Sloping glass walls of the Cobre Sol Residence direct the view to the patio and adjacent dry wash. | Architect Rob McQuay. Photo: Britt Chudleigh

Rendering: Amid Red Rock Wonders

Who doesn’t love a parade? Architect Rob McQuay is certainly a fan, and he looks forward to every February when he can march to the beat of his own drum during the St. George Area Parade of Homes. That’s when a throng of house hunters descend upon the warm climate of Southern Utah to prospect nearly 30 custom homes from a variety of architects and builders, each  surrounded by the most brilliant red rock bluffs and vast lava landscapes laid by Mother Nature.

For the leader of a four-member creative team at Rob E. McQuay Architects & Associates, it would be an understatement to say the annual Parade of Homes has been exceedingly instrumental to the firm’s success.

“We’ll usually have one to three homes in the parade,” says McQuay, who received a master’s degree in architecture from the University of Utah in 1978 and has since designed more than 1,000 projects. “Since we set up shop in 2004, we’ve probably had 25-plus homes in the parade, and as a result get lots of notice and generate quite a few leads. Typically, when we get approached to design a home, we’re told that our parade homes have been followed for multiple years and they’re just waiting for the right time.”

When McQuay transplanted his family and business from Park City, Utah, to his second home in St. George in the early 2000s, before he even unloaded his car, he was being courted by his home’s developer to assist with a number of design projects. He was a bit reluctant at first, given that the majority of his prior architectural experience consisted of designing auto dealerships, hotels and restaurants, but McQuay leapt into residential architecture and has never looked back. Today, he has designed some 300 homes for clients who favor the outdoors, no surprise given St. George’s proximity to five national parks.

“There are a lot of good architects, but many of them tend to get in a rut and always sort of do the same thing,” says Markay Johnson, a St. George-based general contractor. Johnson worked with McQuay to design his 4,000-square-foot home, known as the “Nest,” for its location on a sloped lot overlooking a golf course. The home stands in stark modern contrast to the otherwise conservative neighborhood. “Rob is much more focused on listening and doesn’t tend to latch onto any specific design style,” Johnson says.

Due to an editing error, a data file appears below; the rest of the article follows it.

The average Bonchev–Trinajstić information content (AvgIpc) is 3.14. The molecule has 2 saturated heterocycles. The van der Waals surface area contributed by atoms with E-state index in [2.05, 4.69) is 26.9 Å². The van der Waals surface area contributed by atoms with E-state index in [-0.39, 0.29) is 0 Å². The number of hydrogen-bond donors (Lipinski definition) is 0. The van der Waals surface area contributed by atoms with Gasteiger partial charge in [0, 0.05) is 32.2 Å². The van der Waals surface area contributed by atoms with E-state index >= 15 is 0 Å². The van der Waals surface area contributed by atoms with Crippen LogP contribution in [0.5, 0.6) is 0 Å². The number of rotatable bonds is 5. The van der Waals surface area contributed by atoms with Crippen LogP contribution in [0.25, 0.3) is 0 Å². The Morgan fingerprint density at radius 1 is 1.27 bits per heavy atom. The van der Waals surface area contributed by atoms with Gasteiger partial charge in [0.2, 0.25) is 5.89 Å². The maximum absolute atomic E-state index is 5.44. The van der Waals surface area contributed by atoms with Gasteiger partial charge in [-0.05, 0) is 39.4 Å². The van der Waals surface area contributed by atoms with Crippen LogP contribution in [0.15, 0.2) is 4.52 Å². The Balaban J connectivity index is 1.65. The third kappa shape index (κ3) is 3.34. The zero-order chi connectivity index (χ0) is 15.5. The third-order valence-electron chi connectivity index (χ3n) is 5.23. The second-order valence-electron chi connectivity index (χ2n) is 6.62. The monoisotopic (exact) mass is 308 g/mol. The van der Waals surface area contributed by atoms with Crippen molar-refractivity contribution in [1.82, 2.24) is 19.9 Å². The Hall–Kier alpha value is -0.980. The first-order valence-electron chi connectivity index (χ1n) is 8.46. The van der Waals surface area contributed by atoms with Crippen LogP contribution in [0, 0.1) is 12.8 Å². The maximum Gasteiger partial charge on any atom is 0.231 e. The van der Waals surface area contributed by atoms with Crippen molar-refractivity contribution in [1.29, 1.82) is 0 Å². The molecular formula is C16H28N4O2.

Modifying designs from project to project by being a bit out of the box has been central to McQuay’s residential design career. He appreciates both the creativity and decrease in pressure that residential design brings in comparison to commercial work. Now McQuay’s biggest challenge might be how to optimize the dynamic views seen from a home sitting adjacent to a 400-foot rock outcropping that casts changing shadows throughout the day. He appreciates that in custom residential design, every lot is different depending on the view and sun.

A couple of McQuay’s most recent ventures illustrate his artistry and test the architect’s skills in bringing stimulating views into perspective. In the appropriately named Point Residence, located in the Kayenta development of Ivins, Utah, McQuay introduced diverse angles to take in the view, resulting in a “pinwheel” design to accommodate the variety. A low valley and distant landscapes are visible from the dining and great rooms, and the opposite kitchen view displays a high cliff with a storm-driven waterfall.

“Community design guidelines are restrictive and low-building heights had to be respected,” explains McQuay, whose team, at any given time, is working on 25 to 30 projects with another 27 under construction. “Having to limit our [Kayenta] homes to under 15 feet tall compels us to do low-slung, horizontal-looking designs to get them to fit.”

The Ryberg Residence, located at the western gateway to Zion National Park, grants phenomenal views without being interrupted by homes on adjoining lots. The outdoor space was fully integrated into the floorplan with expansive glass walls and retracting multipanel doors to create a seamless transition from the interior to the exterior. Ironically, according to McQuay, the abundance of scenery became the unexpected restriction, as he had to make sure he didn’t miss any views.

David Baird and his wife benefitted tremendously from how McQuay capitalized on their vistas thanks to the 14-foot-tall glass wall on their 3,400-square-foot Cobre de Sol home in St. George. The architecture perfectly frames the tri-state view of Utah, Arizona and Nevada.

“No other architect could have pulled off this truly unique marriage of a distinctive contemporary home within the natural beauty of the area,” says Baird. “We love Cobre de Sol so much that we decided to commission Rob to design a new primary residence for us in the foothills of Salt Lake City.”

For someone who wasn’t even aware of what architecture was after three years of drafting in high school, McQuay’s career apparently has marched along on the right path. And his best work is yet to be designed.

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